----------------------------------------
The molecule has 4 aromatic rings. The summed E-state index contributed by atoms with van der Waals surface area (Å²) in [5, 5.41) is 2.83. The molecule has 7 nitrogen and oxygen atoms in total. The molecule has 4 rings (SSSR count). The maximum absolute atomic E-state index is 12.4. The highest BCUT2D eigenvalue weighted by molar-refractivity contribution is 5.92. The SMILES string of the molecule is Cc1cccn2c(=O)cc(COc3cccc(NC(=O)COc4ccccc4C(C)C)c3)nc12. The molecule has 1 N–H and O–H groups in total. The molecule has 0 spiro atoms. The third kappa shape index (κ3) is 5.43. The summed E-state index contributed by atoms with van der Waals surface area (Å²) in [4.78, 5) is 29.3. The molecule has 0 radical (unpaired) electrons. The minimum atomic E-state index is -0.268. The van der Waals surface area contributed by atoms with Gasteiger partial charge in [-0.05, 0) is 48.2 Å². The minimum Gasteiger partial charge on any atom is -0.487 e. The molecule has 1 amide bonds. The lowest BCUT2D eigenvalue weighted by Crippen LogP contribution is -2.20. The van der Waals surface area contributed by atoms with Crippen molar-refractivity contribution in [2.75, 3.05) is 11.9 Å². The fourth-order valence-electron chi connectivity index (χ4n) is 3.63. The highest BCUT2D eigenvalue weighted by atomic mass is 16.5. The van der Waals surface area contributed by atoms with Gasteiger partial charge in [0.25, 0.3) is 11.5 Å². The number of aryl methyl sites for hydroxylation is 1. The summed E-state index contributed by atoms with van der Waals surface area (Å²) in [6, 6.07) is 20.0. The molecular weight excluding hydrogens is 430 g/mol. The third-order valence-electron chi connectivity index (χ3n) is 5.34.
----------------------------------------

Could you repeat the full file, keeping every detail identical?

The molecule has 4 aromatic rings. The summed E-state index contributed by atoms with van der Waals surface area (Å²) in [5, 5.41) is 2.83. The molecule has 7 nitrogen and oxygen atoms in total. The molecule has 4 rings (SSSR count). The maximum absolute atomic E-state index is 12.4. The highest BCUT2D eigenvalue weighted by molar-refractivity contribution is 5.92. The SMILES string of the molecule is Cc1cccn2c(=O)cc(COc3cccc(NC(=O)COc4ccccc4C(C)C)c3)nc12. The molecule has 1 N–H and O–H groups in total. The molecule has 0 spiro atoms. The third kappa shape index (κ3) is 5.43. The summed E-state index contributed by atoms with van der Waals surface area (Å²) in [4.78, 5) is 29.3. The molecule has 0 radical (unpaired) electrons. The minimum atomic E-state index is -0.268. The van der Waals surface area contributed by atoms with Gasteiger partial charge in [-0.05, 0) is 48.2 Å². The minimum Gasteiger partial charge on any atom is -0.487 e. The molecule has 1 amide bonds. The lowest BCUT2D eigenvalue weighted by Crippen LogP contribution is -2.20. The van der Waals surface area contributed by atoms with Crippen molar-refractivity contribution in [2.75, 3.05) is 11.9 Å². The fourth-order valence-electron chi connectivity index (χ4n) is 3.63. The highest BCUT2D eigenvalue weighted by atomic mass is 16.5. The van der Waals surface area contributed by atoms with Gasteiger partial charge in [0.25, 0.3) is 11.5 Å². The number of aryl methyl sites for hydroxylation is 1. The summed E-state index contributed by atoms with van der Waals surface area (Å²) in [6, 6.07) is 20.0. The molecular weight excluding hydrogens is 430 g/mol. The third-order valence-electron chi connectivity index (χ3n) is 5.34.